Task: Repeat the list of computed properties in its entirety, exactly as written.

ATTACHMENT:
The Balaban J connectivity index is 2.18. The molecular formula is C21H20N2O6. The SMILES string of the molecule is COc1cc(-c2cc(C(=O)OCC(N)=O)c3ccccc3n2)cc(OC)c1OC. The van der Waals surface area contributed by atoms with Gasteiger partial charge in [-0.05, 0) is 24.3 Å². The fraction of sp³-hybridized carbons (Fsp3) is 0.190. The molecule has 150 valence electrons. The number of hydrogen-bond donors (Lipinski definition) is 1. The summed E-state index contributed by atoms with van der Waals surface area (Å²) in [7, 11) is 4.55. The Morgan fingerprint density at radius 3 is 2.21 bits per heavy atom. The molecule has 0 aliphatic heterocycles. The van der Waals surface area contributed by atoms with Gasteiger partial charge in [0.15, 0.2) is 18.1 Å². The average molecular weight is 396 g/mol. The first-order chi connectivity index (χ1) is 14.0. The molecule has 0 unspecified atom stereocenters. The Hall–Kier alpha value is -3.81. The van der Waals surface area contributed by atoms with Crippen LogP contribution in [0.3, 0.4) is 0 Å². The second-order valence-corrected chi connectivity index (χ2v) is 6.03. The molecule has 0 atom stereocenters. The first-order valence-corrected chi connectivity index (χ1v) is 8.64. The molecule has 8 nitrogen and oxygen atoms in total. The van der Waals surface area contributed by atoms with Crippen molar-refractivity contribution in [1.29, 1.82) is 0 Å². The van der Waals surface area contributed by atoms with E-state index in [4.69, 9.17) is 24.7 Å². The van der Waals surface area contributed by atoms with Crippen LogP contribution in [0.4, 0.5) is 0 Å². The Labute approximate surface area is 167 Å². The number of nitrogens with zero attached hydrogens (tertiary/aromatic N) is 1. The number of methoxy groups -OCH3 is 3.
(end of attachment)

The Balaban J connectivity index is 2.18. The molecular formula is C21H20N2O6. The SMILES string of the molecule is COc1cc(-c2cc(C(=O)OCC(N)=O)c3ccccc3n2)cc(OC)c1OC. The van der Waals surface area contributed by atoms with Gasteiger partial charge in [-0.05, 0) is 24.3 Å². The fraction of sp³-hybridized carbons (Fsp3) is 0.190. The molecule has 150 valence electrons. The number of hydrogen-bond donors (Lipinski definition) is 1. The summed E-state index contributed by atoms with van der Waals surface area (Å²) in [7, 11) is 4.55. The Morgan fingerprint density at radius 3 is 2.21 bits per heavy atom. The molecule has 0 aliphatic heterocycles. The van der Waals surface area contributed by atoms with Gasteiger partial charge in [0.15, 0.2) is 18.1 Å². The average molecular weight is 396 g/mol. The first-order chi connectivity index (χ1) is 14.0. The molecule has 0 unspecified atom stereocenters. The Hall–Kier alpha value is -3.81. The van der Waals surface area contributed by atoms with Crippen LogP contribution in [0.3, 0.4) is 0 Å². The second-order valence-corrected chi connectivity index (χ2v) is 6.03. The molecule has 0 atom stereocenters. The first-order valence-corrected chi connectivity index (χ1v) is 8.64. The molecule has 8 nitrogen and oxygen atoms in total. The van der Waals surface area contributed by atoms with Crippen molar-refractivity contribution in [1.29, 1.82) is 0 Å². The van der Waals surface area contributed by atoms with E-state index in [4.69, 9.17) is 24.7 Å². The van der Waals surface area contributed by atoms with Crippen LogP contribution in [0.4, 0.5) is 0 Å². The Labute approximate surface area is 167 Å². The number of nitrogens with zero attached hydrogens (tertiary/aromatic N) is 1. The number of methoxy groups -OCH3 is 3.